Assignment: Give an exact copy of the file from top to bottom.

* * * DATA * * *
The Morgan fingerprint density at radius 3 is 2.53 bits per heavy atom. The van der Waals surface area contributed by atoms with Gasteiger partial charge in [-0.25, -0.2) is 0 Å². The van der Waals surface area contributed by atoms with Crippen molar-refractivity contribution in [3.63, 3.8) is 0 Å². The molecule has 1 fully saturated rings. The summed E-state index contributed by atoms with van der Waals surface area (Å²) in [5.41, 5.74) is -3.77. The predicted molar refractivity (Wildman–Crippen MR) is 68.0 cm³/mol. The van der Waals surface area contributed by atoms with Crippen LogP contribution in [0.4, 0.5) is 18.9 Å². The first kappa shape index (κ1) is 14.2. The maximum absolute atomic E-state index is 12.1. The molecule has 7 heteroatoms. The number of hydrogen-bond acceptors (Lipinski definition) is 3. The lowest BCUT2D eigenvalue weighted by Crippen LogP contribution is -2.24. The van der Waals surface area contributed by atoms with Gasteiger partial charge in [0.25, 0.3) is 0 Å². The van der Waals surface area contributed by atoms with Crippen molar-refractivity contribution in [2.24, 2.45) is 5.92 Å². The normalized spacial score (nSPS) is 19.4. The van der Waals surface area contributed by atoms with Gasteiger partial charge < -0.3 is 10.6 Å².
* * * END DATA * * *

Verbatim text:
The Morgan fingerprint density at radius 3 is 2.53 bits per heavy atom. The van der Waals surface area contributed by atoms with Gasteiger partial charge in [-0.25, -0.2) is 0 Å². The van der Waals surface area contributed by atoms with Crippen molar-refractivity contribution in [3.63, 3.8) is 0 Å². The molecule has 1 fully saturated rings. The summed E-state index contributed by atoms with van der Waals surface area (Å²) in [5.41, 5.74) is -3.77. The predicted molar refractivity (Wildman–Crippen MR) is 68.0 cm³/mol. The van der Waals surface area contributed by atoms with Crippen LogP contribution in [0.4, 0.5) is 18.9 Å². The first kappa shape index (κ1) is 14.2. The maximum absolute atomic E-state index is 12.1. The molecule has 7 heteroatoms. The number of hydrogen-bond acceptors (Lipinski definition) is 3. The lowest BCUT2D eigenvalue weighted by Crippen LogP contribution is -2.24. The van der Waals surface area contributed by atoms with Gasteiger partial charge in [0.25, 0.3) is 0 Å². The van der Waals surface area contributed by atoms with Crippen molar-refractivity contribution in [2.24, 2.45) is 5.92 Å². The normalized spacial score (nSPS) is 19.4. The van der Waals surface area contributed by atoms with Gasteiger partial charge < -0.3 is 10.6 Å².